As you may be aware, over the last number of weeks we’ve been enlisting the support of motorists and media across the country as part of our campaign to lobby local authorities to repair our downright dangerous pothole ridden roads.
A key part of this activity is the ‘AA Pothole Petition’ that we are hosting on our website, giving motorists the opportunity to add their signature and select their local authority from a drop down menu. We’d like to thank the 9,300 motorists who have signed our Pothole petition to date and invite those of you who haven’t got around to it yet, to sign up before the closing date which is this Sunday 15th May.
SIGN OUR POTHOLE PETITION – Click here
Why we’re campaigning?
Following the severe cold spell that gripped the country late last year, we’ve received countless complaints through this blog and firstname.lastname@example.org from our members about poor roads countrywide and the seeming inability of local authorities to have them repaired. Our Patrols and Car Servicing technicians are also seeing an inordinate amount of pothole damaged vehicles on a daily basis, ranging from flat tyres with bent wheel rims to more serious and costly issues such as suspension and alignment problems. While the AA does have some sympathy for cash-strapped local authorities, pothole wear and tear is costing motorists money and more importantly jeopardizing their safety.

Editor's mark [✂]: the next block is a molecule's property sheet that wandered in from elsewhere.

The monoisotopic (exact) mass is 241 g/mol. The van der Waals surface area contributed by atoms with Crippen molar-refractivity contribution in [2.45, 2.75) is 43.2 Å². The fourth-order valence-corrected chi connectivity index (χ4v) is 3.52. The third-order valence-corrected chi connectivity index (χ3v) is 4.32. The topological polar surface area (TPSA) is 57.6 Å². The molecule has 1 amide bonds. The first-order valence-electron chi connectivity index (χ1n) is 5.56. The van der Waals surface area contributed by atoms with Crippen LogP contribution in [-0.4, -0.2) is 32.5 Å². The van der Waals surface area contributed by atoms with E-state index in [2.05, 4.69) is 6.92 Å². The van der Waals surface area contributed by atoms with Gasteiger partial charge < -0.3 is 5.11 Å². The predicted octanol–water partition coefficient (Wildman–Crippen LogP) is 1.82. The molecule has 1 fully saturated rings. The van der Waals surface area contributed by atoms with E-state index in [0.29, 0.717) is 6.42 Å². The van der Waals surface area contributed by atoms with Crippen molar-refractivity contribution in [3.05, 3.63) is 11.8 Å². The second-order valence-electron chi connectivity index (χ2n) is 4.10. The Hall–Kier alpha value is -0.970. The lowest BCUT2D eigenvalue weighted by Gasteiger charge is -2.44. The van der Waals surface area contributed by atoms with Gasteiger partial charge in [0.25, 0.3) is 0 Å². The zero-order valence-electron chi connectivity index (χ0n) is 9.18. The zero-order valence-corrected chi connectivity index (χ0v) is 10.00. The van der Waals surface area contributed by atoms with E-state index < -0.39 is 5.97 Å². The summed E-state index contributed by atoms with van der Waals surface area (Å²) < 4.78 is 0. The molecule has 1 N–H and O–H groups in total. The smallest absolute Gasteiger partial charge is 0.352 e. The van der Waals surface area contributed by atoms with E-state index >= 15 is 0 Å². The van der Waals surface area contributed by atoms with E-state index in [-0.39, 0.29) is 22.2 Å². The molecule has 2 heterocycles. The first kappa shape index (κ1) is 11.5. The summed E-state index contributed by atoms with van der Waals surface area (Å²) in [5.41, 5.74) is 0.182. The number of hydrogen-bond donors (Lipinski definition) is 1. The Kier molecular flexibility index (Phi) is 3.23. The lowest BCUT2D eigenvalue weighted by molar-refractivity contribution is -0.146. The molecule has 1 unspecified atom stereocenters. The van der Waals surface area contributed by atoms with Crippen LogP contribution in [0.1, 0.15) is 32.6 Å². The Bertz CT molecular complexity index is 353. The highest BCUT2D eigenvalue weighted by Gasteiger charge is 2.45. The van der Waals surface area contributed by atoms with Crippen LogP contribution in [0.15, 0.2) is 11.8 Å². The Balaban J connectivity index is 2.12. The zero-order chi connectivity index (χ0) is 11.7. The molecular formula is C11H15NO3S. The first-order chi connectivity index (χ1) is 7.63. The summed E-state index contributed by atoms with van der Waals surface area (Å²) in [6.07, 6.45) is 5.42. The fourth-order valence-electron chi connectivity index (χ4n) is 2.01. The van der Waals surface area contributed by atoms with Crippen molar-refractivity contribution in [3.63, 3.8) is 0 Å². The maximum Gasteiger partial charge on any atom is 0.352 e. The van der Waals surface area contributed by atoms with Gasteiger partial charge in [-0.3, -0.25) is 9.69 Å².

We have particularly been highlighting the risks to cyclists and motorcyclists, who are most vulnerable on our cratered roads. Those on two wheels really depend on good quality road surfaces and swerving at the last second to avoid a pot hole can be lethal; so can hitting one.
We do accept that the winter damage was an unforeseen event coming at a time when resources are very tight. However it also comes at a time when drivers are paying more tax than ever before on their expensive fuel. Given the enormous contribution made to the exchequer by Ireland’s road users, we believe that drivers are entitled to have these necessary road repairs made a priority.